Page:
The most obvious reason I can think of is that A5 is designed to be able to handle 1080p video (which was kept a secret so far because the iPad 2 did not have a built in camera capable of that). iTunes does not have 1080p video, all their High Definition refers to 720p. So an AppleTV with an A5 would be able to do something that the iTunes content engine cannot capitalize on. No advantage to the client = no go. Another problem is the bandwidth that it would take for iTunes to deliver 1080p. Instead of 1-2 GB per movie it would be more like 6-8 GB. Some people are blessed with never-ending bandwidth that would allow them to stream 1080p, but most of the globe has to work with like 4 MBit. It’s only recently that you see people having 20 MBits or more, but mostly in big cities.

On Apple’s side there was simply no way how to quadruple their bandwidth cost without first having their new datacenter in place. Also they would only launch 1080p video on iTunes if they have content for it and a business case. Which is fancy terminology for “charge more”.

Apparently there IS an AppleTV prototype sporting an A5 chip, it is internally called “AppleTV 3,1″ and traces of it can be found in iOS 5. But for the stated reason this will never see the light of day. Apple will rather continue to build the previous generation because now their margin should be in the 50% vicinity up from initially a meager 30%. And since it fulfills the customer needs perfectly at the perfect price point ($99), why would you prematurely change that.

I have shown in a previous post that the Apple A5 chip is too weak to be able to drive a Retina display, that is to shove 2048×1536 pixels on screen. Precisely the PNG decoding of a loading image has to be fast enough to happen in a bearable amount of time, and with the A5 it is not. This is why the iPad 2 does not do Retina yet, this is reserved for the A6 and the iPad 3, due in spring 2012.

Now consider the biggest display panels that Apple ever did so far. The discontinued 30″ HD Cinema display had 2560×1600 pixels. The current 27″ Thunderbolt display 2560×1440 pixels, which is essentially the same number of pixels as the cinema display, but they switched the aspect ration to 16:9 from 16:10 (from 25:16 even earlier) to accommodate the format that most TV content is actually presented in these days.

An A5 could not drive a current big Apple monitor even if it wanted to, but the A6 will be able to. Can you imagine Steve Jobs saying “That’s shit” two years ago when an engineer presented him with an Apple display (connected to an AppleTV2 prototype) that reduced the resolution for the TV part and had full resolution only when driven by a Mac?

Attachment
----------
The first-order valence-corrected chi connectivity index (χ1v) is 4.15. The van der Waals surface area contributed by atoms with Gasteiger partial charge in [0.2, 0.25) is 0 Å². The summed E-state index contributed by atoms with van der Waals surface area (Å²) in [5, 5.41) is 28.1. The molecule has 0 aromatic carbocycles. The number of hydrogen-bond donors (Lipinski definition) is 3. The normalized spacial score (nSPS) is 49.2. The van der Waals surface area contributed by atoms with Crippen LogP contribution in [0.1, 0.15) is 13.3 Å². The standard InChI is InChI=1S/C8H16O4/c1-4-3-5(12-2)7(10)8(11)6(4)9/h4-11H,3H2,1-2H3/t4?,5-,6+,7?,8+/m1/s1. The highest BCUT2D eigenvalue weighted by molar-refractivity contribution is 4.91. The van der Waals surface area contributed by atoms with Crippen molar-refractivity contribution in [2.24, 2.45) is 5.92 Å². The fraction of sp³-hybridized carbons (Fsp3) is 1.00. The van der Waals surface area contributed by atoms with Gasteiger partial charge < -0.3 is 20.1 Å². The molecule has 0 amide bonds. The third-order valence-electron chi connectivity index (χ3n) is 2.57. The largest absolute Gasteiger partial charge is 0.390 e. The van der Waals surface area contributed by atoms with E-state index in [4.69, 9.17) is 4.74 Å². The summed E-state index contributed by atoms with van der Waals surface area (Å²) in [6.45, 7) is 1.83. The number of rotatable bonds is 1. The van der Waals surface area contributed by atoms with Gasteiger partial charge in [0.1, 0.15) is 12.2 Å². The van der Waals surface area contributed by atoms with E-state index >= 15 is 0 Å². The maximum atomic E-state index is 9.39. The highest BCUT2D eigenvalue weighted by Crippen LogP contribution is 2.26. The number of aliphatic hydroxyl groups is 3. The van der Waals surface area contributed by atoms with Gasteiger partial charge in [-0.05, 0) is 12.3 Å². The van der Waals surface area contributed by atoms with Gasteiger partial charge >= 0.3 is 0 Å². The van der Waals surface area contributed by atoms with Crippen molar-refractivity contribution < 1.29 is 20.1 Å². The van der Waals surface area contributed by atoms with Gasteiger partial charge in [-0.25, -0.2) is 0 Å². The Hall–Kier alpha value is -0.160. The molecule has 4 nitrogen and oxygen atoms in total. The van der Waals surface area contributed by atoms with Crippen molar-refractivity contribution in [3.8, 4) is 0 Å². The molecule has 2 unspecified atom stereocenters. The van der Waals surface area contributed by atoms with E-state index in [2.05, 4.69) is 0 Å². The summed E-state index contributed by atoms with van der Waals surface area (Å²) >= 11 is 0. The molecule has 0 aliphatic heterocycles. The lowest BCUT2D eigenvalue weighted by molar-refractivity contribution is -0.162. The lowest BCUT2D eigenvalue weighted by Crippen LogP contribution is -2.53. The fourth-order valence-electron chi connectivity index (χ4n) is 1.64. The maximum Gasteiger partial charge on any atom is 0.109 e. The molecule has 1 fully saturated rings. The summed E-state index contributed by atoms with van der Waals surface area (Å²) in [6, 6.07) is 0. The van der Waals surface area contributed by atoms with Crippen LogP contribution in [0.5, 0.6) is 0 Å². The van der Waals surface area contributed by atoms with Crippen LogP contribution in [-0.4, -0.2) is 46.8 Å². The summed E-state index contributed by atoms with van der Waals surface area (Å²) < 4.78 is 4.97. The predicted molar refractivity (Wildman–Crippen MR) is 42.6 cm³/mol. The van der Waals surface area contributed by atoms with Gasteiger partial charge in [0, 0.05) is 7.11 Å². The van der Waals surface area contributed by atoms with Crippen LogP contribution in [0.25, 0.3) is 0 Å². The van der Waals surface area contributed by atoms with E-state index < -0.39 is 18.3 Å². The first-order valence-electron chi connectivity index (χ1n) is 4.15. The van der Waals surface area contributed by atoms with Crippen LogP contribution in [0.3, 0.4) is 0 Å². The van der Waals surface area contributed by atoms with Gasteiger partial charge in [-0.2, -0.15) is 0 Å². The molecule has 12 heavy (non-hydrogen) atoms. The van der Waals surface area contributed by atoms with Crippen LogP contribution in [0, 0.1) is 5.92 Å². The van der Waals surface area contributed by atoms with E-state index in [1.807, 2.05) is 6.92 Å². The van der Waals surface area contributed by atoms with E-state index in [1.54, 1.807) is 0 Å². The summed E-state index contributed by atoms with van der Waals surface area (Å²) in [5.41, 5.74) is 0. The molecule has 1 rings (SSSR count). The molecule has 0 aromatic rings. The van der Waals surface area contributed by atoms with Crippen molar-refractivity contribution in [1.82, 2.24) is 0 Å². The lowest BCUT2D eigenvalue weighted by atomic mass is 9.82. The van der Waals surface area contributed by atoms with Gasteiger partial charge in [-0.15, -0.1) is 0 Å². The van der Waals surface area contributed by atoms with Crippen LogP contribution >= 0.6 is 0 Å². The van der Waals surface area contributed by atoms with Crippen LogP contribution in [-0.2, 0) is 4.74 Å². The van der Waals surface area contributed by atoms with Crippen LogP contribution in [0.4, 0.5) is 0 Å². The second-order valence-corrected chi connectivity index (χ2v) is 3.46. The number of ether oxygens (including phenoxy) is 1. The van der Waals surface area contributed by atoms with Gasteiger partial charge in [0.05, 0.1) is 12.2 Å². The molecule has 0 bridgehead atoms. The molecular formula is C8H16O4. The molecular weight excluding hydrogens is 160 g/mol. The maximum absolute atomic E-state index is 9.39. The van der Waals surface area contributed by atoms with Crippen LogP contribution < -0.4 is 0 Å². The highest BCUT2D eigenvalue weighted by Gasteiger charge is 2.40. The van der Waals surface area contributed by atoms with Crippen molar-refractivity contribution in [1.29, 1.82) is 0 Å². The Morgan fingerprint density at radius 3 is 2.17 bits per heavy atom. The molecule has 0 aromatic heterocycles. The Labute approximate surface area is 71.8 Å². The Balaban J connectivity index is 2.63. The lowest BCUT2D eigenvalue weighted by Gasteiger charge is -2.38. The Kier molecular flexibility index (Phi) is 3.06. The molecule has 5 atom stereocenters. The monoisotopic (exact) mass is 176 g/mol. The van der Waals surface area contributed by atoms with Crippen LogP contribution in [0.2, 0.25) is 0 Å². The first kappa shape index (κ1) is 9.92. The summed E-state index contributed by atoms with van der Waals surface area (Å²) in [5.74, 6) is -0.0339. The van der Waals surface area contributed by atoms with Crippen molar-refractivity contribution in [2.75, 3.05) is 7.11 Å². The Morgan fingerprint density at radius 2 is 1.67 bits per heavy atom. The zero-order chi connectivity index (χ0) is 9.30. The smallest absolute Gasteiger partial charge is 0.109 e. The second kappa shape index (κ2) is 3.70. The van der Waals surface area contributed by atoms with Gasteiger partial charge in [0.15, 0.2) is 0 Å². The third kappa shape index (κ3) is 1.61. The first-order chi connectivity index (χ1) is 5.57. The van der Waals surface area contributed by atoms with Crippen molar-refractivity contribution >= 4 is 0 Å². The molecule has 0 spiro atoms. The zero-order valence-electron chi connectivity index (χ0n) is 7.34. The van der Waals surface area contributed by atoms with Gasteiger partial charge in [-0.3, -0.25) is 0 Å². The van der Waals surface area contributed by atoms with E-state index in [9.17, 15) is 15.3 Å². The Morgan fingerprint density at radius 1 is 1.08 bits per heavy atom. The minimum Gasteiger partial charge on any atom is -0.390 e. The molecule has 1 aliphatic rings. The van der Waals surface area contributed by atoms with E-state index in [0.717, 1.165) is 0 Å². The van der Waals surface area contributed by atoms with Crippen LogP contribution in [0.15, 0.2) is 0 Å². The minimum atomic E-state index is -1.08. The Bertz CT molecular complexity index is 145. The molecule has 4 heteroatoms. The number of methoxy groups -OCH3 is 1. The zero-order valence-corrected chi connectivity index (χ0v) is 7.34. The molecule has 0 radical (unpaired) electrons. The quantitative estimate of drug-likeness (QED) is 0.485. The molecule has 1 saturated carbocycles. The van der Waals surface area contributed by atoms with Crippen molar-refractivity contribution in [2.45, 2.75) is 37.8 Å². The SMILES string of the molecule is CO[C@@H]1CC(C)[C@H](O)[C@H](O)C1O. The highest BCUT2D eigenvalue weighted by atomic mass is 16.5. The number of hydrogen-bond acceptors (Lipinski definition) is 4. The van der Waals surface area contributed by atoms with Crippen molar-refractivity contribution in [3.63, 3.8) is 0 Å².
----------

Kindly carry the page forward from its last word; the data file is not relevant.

There was another problem with too many pixels in the early days of large displays. To drive these you had to have dual-link capable DVI ports. That only improved with newer generation Macs and finally was resolved with Mini-Display-Port.

We now have wireless video going from iPad or iPhone Retina to displays. If the iPad 3 is supposed to be capable of the same then you will have to have the same SOC at the receiving (and displaying end). Do you think it is just a coincidence that iPad 3 retina resolution will be almost the same as large Apple monitors?

Speaking of chips, both the A4 and the A5 are manufactured with a features size of 45 nm. I bet you that the A6 will be the first built with 32 nanometers which was only cracked by other chip manufacturers quite recently. Intel’s famous Sandybridge  is the first big consumer chip that is manufactured like this.

But I digress …

It seems to me that Apple wants to have as many A5 chips available as possible to fill the massive uptake of the iPhone 4S this holiday season. A4 Apple TV: good enough. A4 iPod Touch: good enough.

The typical cost of a large Apple monitor has dropped to below $1000 and I believe that you will be able to select the AppleTV option for any new monitor you will buy from Apple in 2012, because the manufacturing cost of that will be around $60 which can easily be “hidden” in the total cost of a monitor, but add a great deal of extra value. I imagine that people would just buy these large monitors to put in a conference room or even their living room.

Most likely we will also see a resurgence of 30″ displays, the sweet spot for the living room seems to be 32″. Researching for this article I checked and it is next to impossible to buy a computer monitor with 32″, but that’s where most reasonable TVs begin. Take a look at this chart that tells you the ideal distance to place the sofa from your TV based on its diagonal size.